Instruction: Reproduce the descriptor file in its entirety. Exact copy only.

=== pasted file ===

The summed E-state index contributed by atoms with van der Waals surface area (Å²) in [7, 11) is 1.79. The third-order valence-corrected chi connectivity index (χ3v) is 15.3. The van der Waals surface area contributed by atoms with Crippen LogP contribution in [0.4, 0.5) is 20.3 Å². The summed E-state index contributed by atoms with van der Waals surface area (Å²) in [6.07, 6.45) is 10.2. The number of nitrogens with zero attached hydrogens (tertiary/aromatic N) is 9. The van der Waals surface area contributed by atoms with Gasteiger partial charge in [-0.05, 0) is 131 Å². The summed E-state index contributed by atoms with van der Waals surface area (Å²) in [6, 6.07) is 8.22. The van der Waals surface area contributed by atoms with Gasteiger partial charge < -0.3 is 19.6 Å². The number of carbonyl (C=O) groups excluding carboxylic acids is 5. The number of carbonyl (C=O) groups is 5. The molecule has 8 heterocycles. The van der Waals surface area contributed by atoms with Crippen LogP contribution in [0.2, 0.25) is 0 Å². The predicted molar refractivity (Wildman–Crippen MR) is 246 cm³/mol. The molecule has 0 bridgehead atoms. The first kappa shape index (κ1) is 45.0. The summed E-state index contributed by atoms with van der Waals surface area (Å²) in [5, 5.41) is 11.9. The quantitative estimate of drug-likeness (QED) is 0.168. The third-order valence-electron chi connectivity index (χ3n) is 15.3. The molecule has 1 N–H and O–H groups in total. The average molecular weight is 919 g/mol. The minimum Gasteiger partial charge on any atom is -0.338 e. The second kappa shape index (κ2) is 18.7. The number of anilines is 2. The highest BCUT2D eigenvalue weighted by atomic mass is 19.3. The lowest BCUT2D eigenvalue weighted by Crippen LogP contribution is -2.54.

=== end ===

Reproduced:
The summed E-state index contributed by atoms with van der Waals surface area (Å²) in [7, 11) is 1.79. The third-order valence-corrected chi connectivity index (χ3v) is 15.3. The van der Waals surface area contributed by atoms with Crippen LogP contribution in [0.4, 0.5) is 20.3 Å². The summed E-state index contributed by atoms with van der Waals surface area (Å²) in [6.07, 6.45) is 10.2. The number of nitrogens with zero attached hydrogens (tertiary/aromatic N) is 9. The van der Waals surface area contributed by atoms with Gasteiger partial charge in [-0.05, 0) is 131 Å². The summed E-state index contributed by atoms with van der Waals surface area (Å²) in [6, 6.07) is 8.22. The van der Waals surface area contributed by atoms with Gasteiger partial charge < -0.3 is 19.6 Å². The number of carbonyl (C=O) groups excluding carboxylic acids is 5. The number of carbonyl (C=O) groups is 5. The molecule has 8 heterocycles. The van der Waals surface area contributed by atoms with Crippen LogP contribution in [0.2, 0.25) is 0 Å². The predicted molar refractivity (Wildman–Crippen MR) is 246 cm³/mol. The molecule has 0 bridgehead atoms. The first kappa shape index (κ1) is 45.0. The summed E-state index contributed by atoms with van der Waals surface area (Å²) in [5, 5.41) is 11.9. The quantitative estimate of drug-likeness (QED) is 0.168. The third-order valence-electron chi connectivity index (χ3n) is 15.3. The molecule has 1 N–H and O–H groups in total. The average molecular weight is 919 g/mol. The minimum Gasteiger partial charge on any atom is -0.338 e. The second kappa shape index (κ2) is 18.7. The number of anilines is 2. The highest BCUT2D eigenvalue weighted by atomic mass is 19.3. The lowest BCUT2D eigenvalue weighted by Crippen LogP contribution is -2.54.